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Medicare “Guidance” Subject to Challenge Under Supreme Court Decision

Jul 11, 2019

On June 3, 2019, the United States Supreme Court issued a 7-1 decision in Azar v. Allina Health Services,[1] which will have far-reaching implications for the validity of the Centers for Medicare and Medicaid Services’ (CMS) sub-regulatory guidance governing Medicare payments to providers of rehabilitative services and devices. Although this case concerned a nuanced issue involving the manner in which CMS calculates Medicare disproportionate share hospital (DSH) payments, the case ultimately hinged upon the interpretation of a Medicare statute, which requires CMS to engage in notice-and-comment rulemaking. The Court held that CMS must use notice-and-comment rulemaking before issuing guidance that establishes or changes a substantive legal standard governing Medicare payment for services.

The Supreme Court rejected the government’s argument that the Medicare statute’s notice-and-comment rulemaking requirements do not apply to “interpretive” guidance that impacts Medicare payment, which CMS has historically issued through policy manuals and instructions to Medicare contractors. This ruling opens the door to challenging other Medicare sub-regulatory guidance—such as the Medicare Benefit Policy Manual (MBPM) and the Program Integrity Manual, both of which CMS issued without notice and an opportunity to comment. In short, guidance documents issued by CMS or its contractors, which impact payment and involve substantive standards (as opposed to procedural standards) are newly subject to challenge. Significant follow-on litigation is expected to be filed against CMS on a wide variety of guidance documents that are not on unstable footing.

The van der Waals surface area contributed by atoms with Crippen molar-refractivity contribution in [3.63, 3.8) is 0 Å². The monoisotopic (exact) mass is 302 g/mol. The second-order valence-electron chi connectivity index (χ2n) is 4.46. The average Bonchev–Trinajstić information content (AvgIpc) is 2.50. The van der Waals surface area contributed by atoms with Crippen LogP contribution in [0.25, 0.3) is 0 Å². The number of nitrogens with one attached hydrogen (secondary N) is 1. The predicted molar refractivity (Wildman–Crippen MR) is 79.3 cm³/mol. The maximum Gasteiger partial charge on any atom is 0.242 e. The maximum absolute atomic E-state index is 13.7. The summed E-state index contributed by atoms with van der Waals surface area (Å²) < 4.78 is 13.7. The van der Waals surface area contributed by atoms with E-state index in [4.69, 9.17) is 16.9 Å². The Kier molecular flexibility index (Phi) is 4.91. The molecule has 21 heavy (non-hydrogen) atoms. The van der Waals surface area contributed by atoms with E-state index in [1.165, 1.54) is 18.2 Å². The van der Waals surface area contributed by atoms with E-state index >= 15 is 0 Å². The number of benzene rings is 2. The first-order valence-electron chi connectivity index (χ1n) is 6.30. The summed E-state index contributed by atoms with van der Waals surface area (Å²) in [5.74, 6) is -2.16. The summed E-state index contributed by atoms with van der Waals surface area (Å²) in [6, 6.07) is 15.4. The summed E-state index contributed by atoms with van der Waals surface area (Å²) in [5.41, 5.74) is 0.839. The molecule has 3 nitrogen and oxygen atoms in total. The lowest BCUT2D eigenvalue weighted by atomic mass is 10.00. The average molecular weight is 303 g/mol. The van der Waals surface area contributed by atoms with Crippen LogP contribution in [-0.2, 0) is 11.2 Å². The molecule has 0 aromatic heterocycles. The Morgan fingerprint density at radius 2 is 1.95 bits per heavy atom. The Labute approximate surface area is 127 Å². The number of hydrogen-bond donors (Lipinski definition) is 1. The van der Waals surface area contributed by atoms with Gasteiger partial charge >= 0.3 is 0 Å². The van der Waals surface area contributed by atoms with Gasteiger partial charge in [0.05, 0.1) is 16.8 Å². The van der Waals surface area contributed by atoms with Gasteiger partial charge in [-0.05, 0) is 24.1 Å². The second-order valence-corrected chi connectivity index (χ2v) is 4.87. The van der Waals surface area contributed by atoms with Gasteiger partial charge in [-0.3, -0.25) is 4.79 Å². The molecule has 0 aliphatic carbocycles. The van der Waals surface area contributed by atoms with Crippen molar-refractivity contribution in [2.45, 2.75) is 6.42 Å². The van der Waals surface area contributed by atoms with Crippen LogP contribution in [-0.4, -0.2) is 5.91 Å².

For instance, claims for inpatient rehabilitation hospital services that are denied based on the failure of the IRF to comply with MBPM guidance that is not also established in regulations, may now be challenged. In addition, CMS contractors’ decision to not cover or reimburse seat elevation or standing feature power wheelchairs because they do not qualify as durable medical equipment, is also subject to challenge under the Allina holding. A raft of additional issues that impact physiatry are implicated by this important decision. AAPM&R will be utilizing this new legal argument in our future advocacy efforts to advance the AAPM&R health policy agenda.  



[1] Azar v. Allina Health Servs., 139 S. Ct. 1804 (2019).  Justice Stephen Breyer dissented, and Justice Brett Kavanaugh took no part in this decision because he authored the lower court’s decision in this case.